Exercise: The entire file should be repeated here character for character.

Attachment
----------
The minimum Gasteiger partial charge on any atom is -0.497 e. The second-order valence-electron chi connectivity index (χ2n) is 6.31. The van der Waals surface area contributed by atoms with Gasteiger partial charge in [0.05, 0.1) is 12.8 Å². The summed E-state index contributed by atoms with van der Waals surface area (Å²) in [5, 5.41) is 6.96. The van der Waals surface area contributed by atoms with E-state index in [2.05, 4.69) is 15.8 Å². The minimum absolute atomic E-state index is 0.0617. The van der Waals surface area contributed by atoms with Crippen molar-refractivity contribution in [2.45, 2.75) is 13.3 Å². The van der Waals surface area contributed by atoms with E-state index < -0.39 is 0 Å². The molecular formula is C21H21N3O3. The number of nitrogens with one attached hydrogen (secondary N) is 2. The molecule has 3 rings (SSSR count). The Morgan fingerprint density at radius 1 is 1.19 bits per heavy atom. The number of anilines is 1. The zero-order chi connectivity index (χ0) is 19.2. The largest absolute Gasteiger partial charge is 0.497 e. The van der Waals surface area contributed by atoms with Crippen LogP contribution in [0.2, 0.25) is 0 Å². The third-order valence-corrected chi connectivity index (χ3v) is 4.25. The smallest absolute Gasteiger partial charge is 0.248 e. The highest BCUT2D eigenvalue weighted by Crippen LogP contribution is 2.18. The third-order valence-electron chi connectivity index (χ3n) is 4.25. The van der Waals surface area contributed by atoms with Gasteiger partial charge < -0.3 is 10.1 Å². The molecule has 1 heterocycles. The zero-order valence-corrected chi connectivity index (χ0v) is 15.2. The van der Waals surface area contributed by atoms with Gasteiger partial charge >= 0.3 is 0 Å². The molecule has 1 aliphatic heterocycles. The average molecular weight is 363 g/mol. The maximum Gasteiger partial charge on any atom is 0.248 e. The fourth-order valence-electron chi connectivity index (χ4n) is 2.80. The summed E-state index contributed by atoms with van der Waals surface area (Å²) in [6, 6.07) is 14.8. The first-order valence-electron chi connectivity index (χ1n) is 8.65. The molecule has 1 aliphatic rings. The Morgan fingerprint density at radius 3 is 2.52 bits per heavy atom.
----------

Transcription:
The minimum Gasteiger partial charge on any atom is -0.497 e. The second-order valence-electron chi connectivity index (χ2n) is 6.31. The van der Waals surface area contributed by atoms with Gasteiger partial charge in [0.05, 0.1) is 12.8 Å². The summed E-state index contributed by atoms with van der Waals surface area (Å²) in [5, 5.41) is 6.96. The van der Waals surface area contributed by atoms with E-state index in [2.05, 4.69) is 15.8 Å². The minimum absolute atomic E-state index is 0.0617. The van der Waals surface area contributed by atoms with Crippen molar-refractivity contribution in [2.45, 2.75) is 13.3 Å². The van der Waals surface area contributed by atoms with E-state index < -0.39 is 0 Å². The molecular formula is C21H21N3O3. The number of nitrogens with one attached hydrogen (secondary N) is 2. The molecule has 3 rings (SSSR count). The Morgan fingerprint density at radius 1 is 1.19 bits per heavy atom. The number of anilines is 1. The zero-order chi connectivity index (χ0) is 19.2. The largest absolute Gasteiger partial charge is 0.497 e. The van der Waals surface area contributed by atoms with Crippen LogP contribution in [0.2, 0.25) is 0 Å². The third-order valence-corrected chi connectivity index (χ3v) is 4.25. The smallest absolute Gasteiger partial charge is 0.248 e. The highest BCUT2D eigenvalue weighted by Crippen LogP contribution is 2.18. The third-order valence-electron chi connectivity index (χ3n) is 4.25. The van der Waals surface area contributed by atoms with Gasteiger partial charge < -0.3 is 10.1 Å². The molecule has 1 heterocycles. The zero-order valence-corrected chi connectivity index (χ0v) is 15.2. The van der Waals surface area contributed by atoms with Gasteiger partial charge >= 0.3 is 0 Å². The molecule has 1 aliphatic heterocycles. The average molecular weight is 363 g/mol. The maximum Gasteiger partial charge on any atom is 0.248 e. The fourth-order valence-electron chi connectivity index (χ4n) is 2.80. The summed E-state index contributed by atoms with van der Waals surface area (Å²) in [6, 6.07) is 14.8. The first-order valence-electron chi connectivity index (χ1n) is 8.65. The molecule has 1 aliphatic rings. The Morgan fingerprint density at radius 3 is 2.52 bits per heavy atom.